KEIR RADNEDGE COMMENTARY
— Maybe, just maybe, the four British home nations should start to think the unthinkable: they should do the honourable thing and volunteer to give up the joint FIFA vice-presidency before it is scrapped in any case in the current review of the world federation’s statutes.
The history is quickly told. England, Scotland, Wales and Ireland were the modern game’s four founding associations (Ireland being reduced in time, politically, to Northern Ireland but retaining the title of Irish Football Association).
As such they all joined FIFA in the early years of the 20th century then left in a row over broken-time payments for amateurs in the early 1920s. Despite being outside the family, the four continued to play national team matches against FIFA members.
In 1947 FA general secretary Sir Stanley Rous negotiated the re-entry of The Four into a virtually bankrupt FIFA in exchange for the financially-reviving receipts of a representative friendly between a FIFA XI and a Great Britain XI.
These negotiations saw Rous also write into FIFA statutes the British vice-presidency (Simultaneously the Soviet Union also acquired FIFA entry with its own vice-presidency which was converted into a European seat after the collapse of the USSR).
Ever since the Four have maintained footballing independence and their place at the top table despite not being nation states. Every now and again the arrangement has come under attack – from the likes of the South Americans or Jack Warner, for example – but the arrangement survived the last statutes review a decade ago.
Should the vice-presidency survive any further?
Critics object that the arrangement maintains a perception of British arrogance over the ‘right’ to have a vice-presidency; and that it blocks more talented or worthy European representatives coming through the political ranks.
Also the arrangement reduces, significantly, the prospect of an Englishman sitting on the FIFA executive (because the ‘other three’ tend to gang up on the FA in choosing the candidate).
Harry Cavan of Northern Ireland was ‘the man’ from 1980 to 1990. Then came Scotland’s David Will until 2007. Another Scot, Jim McBeth, was set to succeed until he made outspoken comments about FIFA and Warner. The Four were then panicked into a messy compromise which saw England’s Geoff Thompson serve four years until 2011 when he was succeeded for the next four by Northern Ireland’s Jim Boyce.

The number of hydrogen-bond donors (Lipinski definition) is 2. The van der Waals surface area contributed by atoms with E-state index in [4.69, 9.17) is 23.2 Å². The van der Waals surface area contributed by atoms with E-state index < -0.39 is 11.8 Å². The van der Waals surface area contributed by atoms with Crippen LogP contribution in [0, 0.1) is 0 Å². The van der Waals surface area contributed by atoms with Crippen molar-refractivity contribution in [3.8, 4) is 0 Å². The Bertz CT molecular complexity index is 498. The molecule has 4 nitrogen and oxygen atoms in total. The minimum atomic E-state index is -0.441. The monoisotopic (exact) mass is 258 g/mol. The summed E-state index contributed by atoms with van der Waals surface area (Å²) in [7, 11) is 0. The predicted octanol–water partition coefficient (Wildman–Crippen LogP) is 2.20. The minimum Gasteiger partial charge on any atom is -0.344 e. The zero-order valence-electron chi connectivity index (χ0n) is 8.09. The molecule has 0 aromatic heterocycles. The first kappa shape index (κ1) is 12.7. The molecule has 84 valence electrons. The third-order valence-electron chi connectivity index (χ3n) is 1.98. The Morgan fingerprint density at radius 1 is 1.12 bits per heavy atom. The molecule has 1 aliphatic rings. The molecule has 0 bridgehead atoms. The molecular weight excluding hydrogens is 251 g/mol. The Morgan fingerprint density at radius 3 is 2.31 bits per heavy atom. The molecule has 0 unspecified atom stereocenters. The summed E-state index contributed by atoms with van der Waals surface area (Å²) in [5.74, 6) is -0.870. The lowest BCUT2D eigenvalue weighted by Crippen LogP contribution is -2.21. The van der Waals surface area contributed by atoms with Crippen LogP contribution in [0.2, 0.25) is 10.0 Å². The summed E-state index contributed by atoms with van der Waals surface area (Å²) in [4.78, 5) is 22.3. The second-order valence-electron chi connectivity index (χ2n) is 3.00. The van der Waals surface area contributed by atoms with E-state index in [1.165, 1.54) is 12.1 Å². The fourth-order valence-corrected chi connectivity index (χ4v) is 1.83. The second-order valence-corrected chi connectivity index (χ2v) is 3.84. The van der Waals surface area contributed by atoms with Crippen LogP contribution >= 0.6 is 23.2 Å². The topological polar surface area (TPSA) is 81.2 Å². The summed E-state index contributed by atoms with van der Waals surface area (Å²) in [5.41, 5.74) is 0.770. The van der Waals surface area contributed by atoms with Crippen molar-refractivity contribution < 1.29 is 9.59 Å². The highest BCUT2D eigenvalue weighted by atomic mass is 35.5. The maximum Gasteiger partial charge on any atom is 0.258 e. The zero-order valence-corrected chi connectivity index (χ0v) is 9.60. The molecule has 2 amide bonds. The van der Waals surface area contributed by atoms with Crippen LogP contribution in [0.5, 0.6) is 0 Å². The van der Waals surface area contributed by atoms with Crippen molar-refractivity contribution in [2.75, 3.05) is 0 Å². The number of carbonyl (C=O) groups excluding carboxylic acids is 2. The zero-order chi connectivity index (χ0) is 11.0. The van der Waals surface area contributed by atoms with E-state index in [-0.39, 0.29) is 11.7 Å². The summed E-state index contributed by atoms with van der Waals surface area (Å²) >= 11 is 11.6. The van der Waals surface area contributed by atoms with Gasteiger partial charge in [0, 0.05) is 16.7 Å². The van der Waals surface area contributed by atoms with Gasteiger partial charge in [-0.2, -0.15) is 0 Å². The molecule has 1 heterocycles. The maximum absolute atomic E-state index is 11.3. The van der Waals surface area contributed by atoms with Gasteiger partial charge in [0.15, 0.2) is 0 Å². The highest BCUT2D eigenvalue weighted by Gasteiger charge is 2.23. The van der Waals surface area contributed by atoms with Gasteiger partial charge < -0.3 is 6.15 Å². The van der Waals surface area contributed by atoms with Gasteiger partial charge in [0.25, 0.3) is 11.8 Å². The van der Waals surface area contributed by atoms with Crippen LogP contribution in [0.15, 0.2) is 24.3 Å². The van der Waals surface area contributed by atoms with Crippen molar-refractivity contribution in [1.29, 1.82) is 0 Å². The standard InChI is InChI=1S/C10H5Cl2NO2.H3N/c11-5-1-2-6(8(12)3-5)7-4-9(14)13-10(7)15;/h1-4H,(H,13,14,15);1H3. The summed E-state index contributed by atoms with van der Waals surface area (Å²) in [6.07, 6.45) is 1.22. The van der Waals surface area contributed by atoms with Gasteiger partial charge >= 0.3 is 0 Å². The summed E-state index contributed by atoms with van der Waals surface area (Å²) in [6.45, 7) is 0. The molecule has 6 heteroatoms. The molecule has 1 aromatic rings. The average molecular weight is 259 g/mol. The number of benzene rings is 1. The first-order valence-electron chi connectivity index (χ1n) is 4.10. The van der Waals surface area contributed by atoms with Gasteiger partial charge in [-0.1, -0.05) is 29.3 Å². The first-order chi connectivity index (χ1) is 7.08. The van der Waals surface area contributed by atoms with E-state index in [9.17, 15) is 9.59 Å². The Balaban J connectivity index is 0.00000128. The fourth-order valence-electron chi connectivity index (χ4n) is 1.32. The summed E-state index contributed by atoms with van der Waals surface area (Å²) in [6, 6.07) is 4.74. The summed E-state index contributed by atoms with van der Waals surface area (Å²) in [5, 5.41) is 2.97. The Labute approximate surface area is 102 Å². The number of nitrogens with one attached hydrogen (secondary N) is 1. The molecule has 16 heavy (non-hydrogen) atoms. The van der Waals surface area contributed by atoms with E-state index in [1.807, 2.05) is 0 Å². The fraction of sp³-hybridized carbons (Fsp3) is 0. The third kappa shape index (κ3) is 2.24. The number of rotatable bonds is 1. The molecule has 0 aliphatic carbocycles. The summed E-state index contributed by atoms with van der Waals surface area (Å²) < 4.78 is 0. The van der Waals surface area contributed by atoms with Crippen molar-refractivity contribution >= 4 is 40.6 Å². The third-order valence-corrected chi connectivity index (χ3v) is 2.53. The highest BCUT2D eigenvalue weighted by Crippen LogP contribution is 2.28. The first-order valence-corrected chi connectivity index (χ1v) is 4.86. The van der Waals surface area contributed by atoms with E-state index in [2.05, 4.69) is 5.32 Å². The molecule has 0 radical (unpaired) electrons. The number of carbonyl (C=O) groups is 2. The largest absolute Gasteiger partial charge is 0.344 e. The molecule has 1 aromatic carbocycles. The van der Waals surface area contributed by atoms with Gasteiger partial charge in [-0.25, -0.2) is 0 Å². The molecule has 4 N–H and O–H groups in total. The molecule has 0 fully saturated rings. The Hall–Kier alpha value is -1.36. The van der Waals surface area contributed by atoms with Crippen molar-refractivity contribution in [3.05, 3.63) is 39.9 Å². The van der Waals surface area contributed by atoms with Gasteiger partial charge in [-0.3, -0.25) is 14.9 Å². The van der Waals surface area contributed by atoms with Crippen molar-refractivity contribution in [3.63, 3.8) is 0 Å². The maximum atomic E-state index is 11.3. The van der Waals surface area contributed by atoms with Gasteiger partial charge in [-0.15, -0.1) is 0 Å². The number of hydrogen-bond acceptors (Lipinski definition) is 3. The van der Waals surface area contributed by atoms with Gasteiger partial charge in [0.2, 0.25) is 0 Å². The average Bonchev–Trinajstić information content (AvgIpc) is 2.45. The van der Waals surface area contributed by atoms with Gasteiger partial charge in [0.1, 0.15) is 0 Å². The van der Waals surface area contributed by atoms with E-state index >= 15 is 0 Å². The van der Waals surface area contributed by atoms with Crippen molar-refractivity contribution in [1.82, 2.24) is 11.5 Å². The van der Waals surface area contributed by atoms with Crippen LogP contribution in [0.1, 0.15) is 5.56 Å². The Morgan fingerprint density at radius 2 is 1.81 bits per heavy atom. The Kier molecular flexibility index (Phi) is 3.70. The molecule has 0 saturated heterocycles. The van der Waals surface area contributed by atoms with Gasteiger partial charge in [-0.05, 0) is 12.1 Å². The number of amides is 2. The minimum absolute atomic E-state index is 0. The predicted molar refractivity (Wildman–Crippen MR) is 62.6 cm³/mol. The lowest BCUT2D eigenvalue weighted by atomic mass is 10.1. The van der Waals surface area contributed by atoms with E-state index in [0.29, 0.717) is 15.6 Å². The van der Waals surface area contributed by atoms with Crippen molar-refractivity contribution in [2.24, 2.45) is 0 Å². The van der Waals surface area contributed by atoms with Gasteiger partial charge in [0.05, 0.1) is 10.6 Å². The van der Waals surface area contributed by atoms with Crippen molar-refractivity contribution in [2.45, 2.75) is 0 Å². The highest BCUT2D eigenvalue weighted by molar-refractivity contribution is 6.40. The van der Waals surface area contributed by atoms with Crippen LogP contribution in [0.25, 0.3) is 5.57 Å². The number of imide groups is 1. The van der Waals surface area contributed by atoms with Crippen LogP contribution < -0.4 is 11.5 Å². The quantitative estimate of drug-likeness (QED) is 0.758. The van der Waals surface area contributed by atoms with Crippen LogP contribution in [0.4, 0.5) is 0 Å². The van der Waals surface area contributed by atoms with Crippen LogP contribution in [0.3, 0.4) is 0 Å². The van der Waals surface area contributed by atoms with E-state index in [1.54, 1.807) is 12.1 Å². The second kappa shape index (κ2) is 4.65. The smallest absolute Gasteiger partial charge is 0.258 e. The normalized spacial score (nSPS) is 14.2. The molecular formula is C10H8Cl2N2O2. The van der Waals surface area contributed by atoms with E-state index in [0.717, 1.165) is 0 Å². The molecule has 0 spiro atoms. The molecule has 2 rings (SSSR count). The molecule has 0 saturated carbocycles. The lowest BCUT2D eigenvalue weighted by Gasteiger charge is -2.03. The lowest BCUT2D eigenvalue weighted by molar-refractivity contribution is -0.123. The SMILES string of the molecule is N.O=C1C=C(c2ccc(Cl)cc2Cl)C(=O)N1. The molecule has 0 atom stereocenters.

So, more than 30 years of a British vice-presidency but only four with an English representative. Not exactly democracy.
The British home associations’ own goals over the independence issue are piling up:
* FA chairman David Bernstein prompted howls of anger, directed at supposed British advantages, with his intervention at last year’s FIFA Congress;
* the FA of Wales is conceding more independent ground by asking UEFA to allow Welsh clubs to represent English football in European club competitions;
* Scotland’s Celtic may consider applying to join the English league system; and
* Sir Dave Richards, chairman of the Premier League, reinforced all those ‘arrogant’ stereotypes with his comments in Doha last week.
Amid all of this the Scottish FA, while objecting officially to involvement in the British Olympic team, is happy enough – conversely – to stage Games football matches in Hampden Park, which it owns.
German Theo Zwanziger, who is leading FIFA’s current statutes review, is a known critic of the British vice-presidency. Every day which passes hands him more ammunition.
Maybe England, Scotland, Wales and Northern Ireland should jump before they are pushed.
After all, offering to scrap the vice-presidency could be bargained against the preservation of the independence of all four national teams.
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Also as www.WorldSoccer.com
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